Tuesday, June 1, 2010

So Long, Easy Rider...

He was one of America's most well known actors with an edge. Dennis Hopper died over the weekend after a battle with prostate cancer. His last public appearance was just a few weeks ago as he received his star for the Hollywood Walk of Fame. At his side, longtime friend and fellow actor, the legendary Jack Nicholson.
Dennis Hopper first hit it big starring alongside none other than James Dean in "Rebel Without A Cause," and "Giant" in the mid-1950s. He also co-starred with John Wayne in "The Sons of Katie Elder," and "True Grit."
He went on to direct and star in the 1969 classic "Easy Rider," with Nicholson and Peter Fonda. He was nominated for an Oscar as co-writer of that movie. Although he didn't win, "Easy Rider" did take home an award from the Cannes film festival that year.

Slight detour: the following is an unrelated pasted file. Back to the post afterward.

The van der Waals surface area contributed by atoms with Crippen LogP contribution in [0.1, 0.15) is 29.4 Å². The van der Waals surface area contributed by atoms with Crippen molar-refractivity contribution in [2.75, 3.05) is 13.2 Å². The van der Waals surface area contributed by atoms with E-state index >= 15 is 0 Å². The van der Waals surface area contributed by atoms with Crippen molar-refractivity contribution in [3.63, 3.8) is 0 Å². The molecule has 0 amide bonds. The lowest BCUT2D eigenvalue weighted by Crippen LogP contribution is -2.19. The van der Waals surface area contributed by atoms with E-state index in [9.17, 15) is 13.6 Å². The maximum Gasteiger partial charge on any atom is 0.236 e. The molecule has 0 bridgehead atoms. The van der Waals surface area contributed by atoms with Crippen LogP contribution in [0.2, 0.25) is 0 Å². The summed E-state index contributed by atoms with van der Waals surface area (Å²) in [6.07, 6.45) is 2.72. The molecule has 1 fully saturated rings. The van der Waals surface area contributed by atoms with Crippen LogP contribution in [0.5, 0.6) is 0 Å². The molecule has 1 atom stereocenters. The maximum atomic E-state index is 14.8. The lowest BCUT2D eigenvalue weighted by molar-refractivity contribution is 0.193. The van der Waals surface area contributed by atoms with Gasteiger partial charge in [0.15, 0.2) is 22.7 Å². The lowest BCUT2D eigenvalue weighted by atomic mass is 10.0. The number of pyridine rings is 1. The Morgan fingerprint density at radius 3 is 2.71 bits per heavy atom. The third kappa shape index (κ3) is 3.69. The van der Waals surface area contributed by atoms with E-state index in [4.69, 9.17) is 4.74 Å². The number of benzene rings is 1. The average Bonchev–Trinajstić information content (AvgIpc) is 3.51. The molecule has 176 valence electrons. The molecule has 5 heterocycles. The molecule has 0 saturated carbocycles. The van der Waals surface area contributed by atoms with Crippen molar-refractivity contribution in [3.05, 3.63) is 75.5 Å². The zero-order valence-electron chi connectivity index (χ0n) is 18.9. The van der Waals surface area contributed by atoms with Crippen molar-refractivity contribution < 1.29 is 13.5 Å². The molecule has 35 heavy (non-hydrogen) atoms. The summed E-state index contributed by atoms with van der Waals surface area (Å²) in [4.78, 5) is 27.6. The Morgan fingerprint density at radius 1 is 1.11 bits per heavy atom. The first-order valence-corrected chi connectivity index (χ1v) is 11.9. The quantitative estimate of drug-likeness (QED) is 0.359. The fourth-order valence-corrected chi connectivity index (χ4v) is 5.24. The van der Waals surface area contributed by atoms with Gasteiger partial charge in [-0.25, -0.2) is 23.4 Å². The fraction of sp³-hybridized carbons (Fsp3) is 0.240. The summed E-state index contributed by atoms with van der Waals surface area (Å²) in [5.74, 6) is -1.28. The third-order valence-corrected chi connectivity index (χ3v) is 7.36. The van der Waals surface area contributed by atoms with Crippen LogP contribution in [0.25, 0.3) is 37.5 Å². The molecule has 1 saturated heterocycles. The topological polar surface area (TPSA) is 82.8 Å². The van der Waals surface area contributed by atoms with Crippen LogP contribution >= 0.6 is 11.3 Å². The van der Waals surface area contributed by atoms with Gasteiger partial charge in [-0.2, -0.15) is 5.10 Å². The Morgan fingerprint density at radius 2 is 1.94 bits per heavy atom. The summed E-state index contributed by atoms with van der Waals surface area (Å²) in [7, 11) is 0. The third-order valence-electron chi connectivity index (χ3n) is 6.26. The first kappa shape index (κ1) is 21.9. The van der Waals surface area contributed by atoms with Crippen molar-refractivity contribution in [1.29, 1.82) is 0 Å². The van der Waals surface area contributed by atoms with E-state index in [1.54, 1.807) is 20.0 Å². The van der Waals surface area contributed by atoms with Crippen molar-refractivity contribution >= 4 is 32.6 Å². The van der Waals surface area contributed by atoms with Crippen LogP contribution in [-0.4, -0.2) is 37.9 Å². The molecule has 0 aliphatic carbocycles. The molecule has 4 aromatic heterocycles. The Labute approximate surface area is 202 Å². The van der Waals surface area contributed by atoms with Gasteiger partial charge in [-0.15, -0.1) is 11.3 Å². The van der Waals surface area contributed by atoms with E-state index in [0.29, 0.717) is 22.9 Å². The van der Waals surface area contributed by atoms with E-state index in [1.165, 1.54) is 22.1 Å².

Through the years, Dennis Hopper made a number of other movies, and frequently appeared on television shows. Some people may remember him as the psychotic Frank Booth in David Lynch's "Blue Velvet," or the Mad Bomber in "Speed."
He played a trippy photojournalist in Francis Ford Coppola's look at Vietnam in "Apocalypse Now" in 1979, and won praise for his work with Gene Hackman in the basketball film "Hoosiers."
Sure, he made some not so memorable movies too: "Waterworld" anyone? But what star hasn't?
Dennis Hopper is a name that is probably most closely associated with movies of the 60s and 70s, but he had a long, varied career, and will certainly be missed. He was 74 years old.

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